Flowers in the River of Time

I love ordering things online from Japan because they always pack everything so well and give you cute little handmade extras that remind you that ‘yes, we are a company staffed with real people who care about our products.’ Or something to that effect, anyways.

In any case, I was browsing engeika’s storefront on eBay one afternoon when I saw a pen that was love at first sight: the limited edition Wancher Sakura: River of Time. A streamlined, all black pen with a pleasing form, gold clip, flower-imprint nib and pretty little raden details on the cap and body. The perfect combination of simplicity and grace, as you can see here.

So I tried my hand at an auction, lost the first one, rejected the offer from the seller to buy it at my losing price, waited a few days for another auction to show up, and got it for $50 cheaper than my first auction price. Sweet.

And then the pen shipped like lightning across the stormy seas to reach me in a nice fat, bubble-wrap-lined EMS package in under two weeks. Impressive!

Of course, then I opened it up and saw it, sitting all snug in its own origami kimono sleeve in a cute little box and went: “squeee! Kawaii-ne!

Would you look at that? Even the ink cartridge comes in its own handmade origami sleeve! And the crane in the corner, perfectly positioned, is just too precious!

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In the sunlight, you can see how the raden sakura flowers glitter with opalescent light, even with my iPhone camera.

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Approximate size comparison (note how tiny the ink cartridge is! I might need to find something bigger so I don’t write dry in a scribbling session):

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L to R: Pilot Metropolitan, Wancher Sakura, Pelikan M400, Montblanc 146.

The pen itself also comes with a cartridge converter (with ink-shaking bead conveniently inside), a really cute nib (think I’ve seen this style on some Chinese pens and a Diplomat pen, maybe?), and the overwhelming smell of burnt plastic. (But only if you hold it up to your nose and sniff new pens, like I do.) There was even some stray black dust on the converter when I first unscrewed the pen, from what I assume are remnants of the manufacturing process.

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The style of the nib and converter make me suspect that they are Chinese made. The body of the pen is lightweight and most likely made of plastic as well. The seams on the cap that holds the clip in place aren’t the cleanest, and the engraved zogan strips on the body show a tiny gap, indicating that this was probably mass-manufactured rather than handmade—but! It looks pretty enough, and there’s a nicely distracting texture when you run your fingers over the engraved details. (Hopefully I won’t rub them off, haha.) Let’s test how it writes next.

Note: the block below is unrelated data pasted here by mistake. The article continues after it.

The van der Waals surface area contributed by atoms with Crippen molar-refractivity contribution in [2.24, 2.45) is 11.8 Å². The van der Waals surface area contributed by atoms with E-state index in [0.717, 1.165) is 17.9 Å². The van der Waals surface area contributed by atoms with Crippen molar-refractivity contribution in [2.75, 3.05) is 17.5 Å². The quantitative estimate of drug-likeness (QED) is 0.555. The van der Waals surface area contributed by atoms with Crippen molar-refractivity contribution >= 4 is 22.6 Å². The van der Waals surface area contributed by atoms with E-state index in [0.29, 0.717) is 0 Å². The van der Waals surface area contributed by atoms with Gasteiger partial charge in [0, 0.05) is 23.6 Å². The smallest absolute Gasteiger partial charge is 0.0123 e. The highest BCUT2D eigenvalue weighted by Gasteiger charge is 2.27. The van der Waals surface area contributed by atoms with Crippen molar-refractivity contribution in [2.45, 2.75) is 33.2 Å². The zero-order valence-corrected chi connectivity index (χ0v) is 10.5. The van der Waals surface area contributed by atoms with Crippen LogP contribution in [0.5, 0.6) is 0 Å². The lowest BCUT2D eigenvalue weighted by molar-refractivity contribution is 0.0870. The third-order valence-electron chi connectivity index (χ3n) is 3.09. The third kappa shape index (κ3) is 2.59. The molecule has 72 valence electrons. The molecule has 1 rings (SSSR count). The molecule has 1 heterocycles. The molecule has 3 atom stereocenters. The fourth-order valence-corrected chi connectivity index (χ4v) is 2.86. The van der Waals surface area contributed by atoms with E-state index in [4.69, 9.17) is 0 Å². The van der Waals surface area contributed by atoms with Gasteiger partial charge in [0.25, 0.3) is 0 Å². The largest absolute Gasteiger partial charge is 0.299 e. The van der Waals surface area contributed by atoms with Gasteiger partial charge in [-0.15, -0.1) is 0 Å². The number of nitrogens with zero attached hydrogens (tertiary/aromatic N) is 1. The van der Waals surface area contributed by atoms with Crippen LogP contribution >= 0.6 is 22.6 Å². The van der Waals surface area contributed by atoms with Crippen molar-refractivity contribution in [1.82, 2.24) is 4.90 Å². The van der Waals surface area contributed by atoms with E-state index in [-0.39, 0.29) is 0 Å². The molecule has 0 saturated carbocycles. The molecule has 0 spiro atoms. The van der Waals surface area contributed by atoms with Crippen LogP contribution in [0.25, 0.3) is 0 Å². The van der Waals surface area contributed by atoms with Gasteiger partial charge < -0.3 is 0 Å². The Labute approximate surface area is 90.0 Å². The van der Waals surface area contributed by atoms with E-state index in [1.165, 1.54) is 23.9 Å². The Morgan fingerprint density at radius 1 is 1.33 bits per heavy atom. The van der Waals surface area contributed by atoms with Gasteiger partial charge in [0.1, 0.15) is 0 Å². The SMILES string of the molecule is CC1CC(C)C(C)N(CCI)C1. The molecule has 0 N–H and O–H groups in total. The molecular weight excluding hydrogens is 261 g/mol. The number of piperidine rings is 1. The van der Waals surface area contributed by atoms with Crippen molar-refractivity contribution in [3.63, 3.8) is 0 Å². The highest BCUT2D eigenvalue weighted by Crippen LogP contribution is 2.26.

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Before we start, did I mention that the nib is huge? Not gargantuan, but mini-giant proportions, surely?

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L to R: Montblanc 146, Wancher Sakura, Pilot Metropolitan.

Wancher sells these pens with a default M nib. I used the included ink cartridge that came with the pen for convenience’s sakes.

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Conclusion: It’s a cute little long pen that does the job well. Since it’s practically weightless in your hands, writing with it posted or unposted is equally manageable. Nib is very smooth with a hint of whispering when you write with it. At $70.99, I consider my price for it a little bit pricey, especially since the zogan work isn’t as delicate as I expected, but if you can get it cheaper, grab it because it’s a pretty pen to have around! (And as Wancher said, it’s a limited edition of sorts, so they won’t be here forever.)

Playing with My Pilot Metropolitan

Another one of these iPhone picture posts. This is one time when I’m glad I bought all the hype surrounding a fountain pen enough to get my own.

The Pilot Metropolitan has a nice, firm, delightfully smooth nib that sings. Four out of four ancient Chinese beauties agree—using this pen will make you look good, and how. ;)

The White Tiger body is my favorite, because it’s sleek and shiny while also being ink-resistant—the body has some sort of satiny metallic finish that repels ink while giving the pen a nice, hefty weight. It’s comfortably chubby, and the length + balance is good posted and unposted.